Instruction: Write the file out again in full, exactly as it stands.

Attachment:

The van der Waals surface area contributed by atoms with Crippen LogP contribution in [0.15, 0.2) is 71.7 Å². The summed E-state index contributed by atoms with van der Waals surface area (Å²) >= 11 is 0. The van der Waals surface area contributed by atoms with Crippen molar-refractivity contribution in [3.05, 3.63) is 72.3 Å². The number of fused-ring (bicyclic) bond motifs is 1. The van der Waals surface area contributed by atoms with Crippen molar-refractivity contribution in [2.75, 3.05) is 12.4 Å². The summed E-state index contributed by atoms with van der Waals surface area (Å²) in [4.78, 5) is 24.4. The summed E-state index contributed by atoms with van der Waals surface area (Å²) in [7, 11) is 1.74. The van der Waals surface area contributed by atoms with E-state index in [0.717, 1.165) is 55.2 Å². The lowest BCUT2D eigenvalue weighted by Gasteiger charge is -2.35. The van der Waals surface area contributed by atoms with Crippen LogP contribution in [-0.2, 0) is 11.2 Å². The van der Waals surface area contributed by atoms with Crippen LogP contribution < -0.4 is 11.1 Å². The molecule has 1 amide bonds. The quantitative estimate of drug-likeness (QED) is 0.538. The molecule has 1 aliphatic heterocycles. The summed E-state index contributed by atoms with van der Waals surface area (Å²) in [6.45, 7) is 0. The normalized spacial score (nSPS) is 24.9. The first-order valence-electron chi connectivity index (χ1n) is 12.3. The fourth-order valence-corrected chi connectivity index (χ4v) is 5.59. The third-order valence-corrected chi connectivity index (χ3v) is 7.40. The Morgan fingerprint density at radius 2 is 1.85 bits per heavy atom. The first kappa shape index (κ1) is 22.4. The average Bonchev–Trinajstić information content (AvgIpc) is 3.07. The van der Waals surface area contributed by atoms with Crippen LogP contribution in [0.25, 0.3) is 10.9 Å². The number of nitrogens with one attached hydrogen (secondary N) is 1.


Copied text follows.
The van der Waals surface area contributed by atoms with Crippen LogP contribution in [0.15, 0.2) is 71.7 Å². The summed E-state index contributed by atoms with van der Waals surface area (Å²) >= 11 is 0. The van der Waals surface area contributed by atoms with Crippen molar-refractivity contribution in [3.05, 3.63) is 72.3 Å². The number of fused-ring (bicyclic) bond motifs is 1. The van der Waals surface area contributed by atoms with Crippen molar-refractivity contribution in [2.75, 3.05) is 12.4 Å². The summed E-state index contributed by atoms with van der Waals surface area (Å²) in [4.78, 5) is 24.4. The summed E-state index contributed by atoms with van der Waals surface area (Å²) in [7, 11) is 1.74. The van der Waals surface area contributed by atoms with E-state index in [0.717, 1.165) is 55.2 Å². The lowest BCUT2D eigenvalue weighted by Gasteiger charge is -2.35. The van der Waals surface area contributed by atoms with Crippen LogP contribution in [-0.2, 0) is 11.2 Å². The van der Waals surface area contributed by atoms with Crippen LogP contribution < -0.4 is 11.1 Å². The molecule has 1 amide bonds. The quantitative estimate of drug-likeness (QED) is 0.538. The molecule has 1 aliphatic heterocycles. The summed E-state index contributed by atoms with van der Waals surface area (Å²) in [6.45, 7) is 0. The normalized spacial score (nSPS) is 24.9. The first-order valence-electron chi connectivity index (χ1n) is 12.3. The fourth-order valence-corrected chi connectivity index (χ4v) is 5.59. The third-order valence-corrected chi connectivity index (χ3v) is 7.40. The Morgan fingerprint density at radius 2 is 1.85 bits per heavy atom. The first kappa shape index (κ1) is 22.4. The average Bonchev–Trinajstić information content (AvgIpc) is 3.07. The van der Waals surface area contributed by atoms with Crippen LogP contribution in [0.25, 0.3) is 10.9 Å². The number of nitrogens with one attached hydrogen (secondary N) is 1.